But what I hadn't considered is this....

1) You're really tired in that time. I mean, like a kind of tired I have never experienced before. And whilst a couple of irritating people have told me to 'wait until the baby's here if you think you're tired now', every other mother I have spoken to has said it's a different kind of tired. A special kind of tired reserved exclusively for pregnancy. A few people have told me that's how they've known they're pregnant- that awful, overwhelming, un-fightable exhaustion.

2) You lose your mind. Seriously. The reason I did the test the day that I did it was that I walked around 15 seconds across the education centre I work in to say something to a mum dropping off her son. As soon as I got there I had to apologise that I couldn't remember what I was there for. I followed it with 'I don't know if this is my age or something but this keeps happening to me and I've never had this before.' She leaned in and said  'perhaps you're pregnant', smiled, and walked away.

3) You're not just sick at 7am. You're sick I was sick if I got too hungry, which meant I had to eat regularly (not very easily done in my job), and was sometimes just sick out of the blue. I was sick outside a school, in the middle of a meeting with my manager, during a conversation with someone I manage, and at my mum's hen weekend seconds before a whole group of family friends walked into the bathroom.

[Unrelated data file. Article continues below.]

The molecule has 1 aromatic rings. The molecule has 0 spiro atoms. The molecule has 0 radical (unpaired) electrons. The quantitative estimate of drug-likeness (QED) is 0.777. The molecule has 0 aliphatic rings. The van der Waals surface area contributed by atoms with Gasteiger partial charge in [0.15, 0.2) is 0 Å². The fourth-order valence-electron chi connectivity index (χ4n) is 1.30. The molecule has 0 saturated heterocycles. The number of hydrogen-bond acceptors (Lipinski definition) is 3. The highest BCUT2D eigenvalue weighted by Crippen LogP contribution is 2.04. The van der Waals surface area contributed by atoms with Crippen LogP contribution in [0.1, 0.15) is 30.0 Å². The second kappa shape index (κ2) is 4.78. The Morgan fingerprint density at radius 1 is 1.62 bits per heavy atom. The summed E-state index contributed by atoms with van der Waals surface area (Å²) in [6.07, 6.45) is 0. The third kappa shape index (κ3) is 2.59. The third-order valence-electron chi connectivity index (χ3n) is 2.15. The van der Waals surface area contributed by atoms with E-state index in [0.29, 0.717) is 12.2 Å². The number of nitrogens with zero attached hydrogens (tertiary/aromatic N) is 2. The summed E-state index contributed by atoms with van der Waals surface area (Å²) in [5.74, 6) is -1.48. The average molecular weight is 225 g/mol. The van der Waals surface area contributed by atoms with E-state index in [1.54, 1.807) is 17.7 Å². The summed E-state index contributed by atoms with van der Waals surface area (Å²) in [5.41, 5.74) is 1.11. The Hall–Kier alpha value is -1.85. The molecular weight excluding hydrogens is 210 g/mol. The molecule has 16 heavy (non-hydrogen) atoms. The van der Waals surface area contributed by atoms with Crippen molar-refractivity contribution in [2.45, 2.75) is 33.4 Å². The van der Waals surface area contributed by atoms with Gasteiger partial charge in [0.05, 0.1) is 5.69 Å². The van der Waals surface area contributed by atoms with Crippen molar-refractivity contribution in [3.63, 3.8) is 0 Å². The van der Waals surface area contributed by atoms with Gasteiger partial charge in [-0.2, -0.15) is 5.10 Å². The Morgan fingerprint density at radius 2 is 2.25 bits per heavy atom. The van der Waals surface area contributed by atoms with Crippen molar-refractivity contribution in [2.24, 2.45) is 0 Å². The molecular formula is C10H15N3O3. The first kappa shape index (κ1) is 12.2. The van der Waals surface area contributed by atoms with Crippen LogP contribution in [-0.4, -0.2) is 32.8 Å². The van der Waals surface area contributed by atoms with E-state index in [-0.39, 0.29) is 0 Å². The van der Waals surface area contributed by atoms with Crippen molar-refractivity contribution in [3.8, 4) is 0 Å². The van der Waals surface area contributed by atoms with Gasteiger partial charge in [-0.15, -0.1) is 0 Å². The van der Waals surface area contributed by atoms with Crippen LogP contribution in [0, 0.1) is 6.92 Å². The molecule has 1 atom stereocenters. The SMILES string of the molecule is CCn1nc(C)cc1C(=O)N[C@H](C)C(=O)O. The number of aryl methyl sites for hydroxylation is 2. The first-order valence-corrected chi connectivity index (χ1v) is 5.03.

All of this means that you're fairly useless during this time, which means that a) people guess (I had two mums from work guess and ask me outright during those first twelve weeks and it was so awkward), b) you want sympathy. You want twelve weeks off work and lots of sympathy, please, and c) you want everyone to know that you're actually not completely useless, it's just a phase. (Hopefully, anyway.)

Then on top of all that, it's really exciting! We were so excited- I've mentioned in a post before that I had to stop Dale buying the baby a bubble machine back in March. And when people mention babies/pregnancy/time off work/anything even remotely related to babies, you want to shout about it and keeping it quiet is SO HARD.

But we made it through that thanks to a combination of each other, a constant supply of custard creams, and my cousin Hannah (Fun Fact About Pregnancy I Didn't Know Number 3: It cannot be done without having an incredible cousin who happens to be an amazing midwife. She's the first person we told and the reason that we made it through that first trimester without going crazy. Honestly. She knows everything and I don't know how anyone does it without her), and then we were able to announce it. And that's when the real fun began.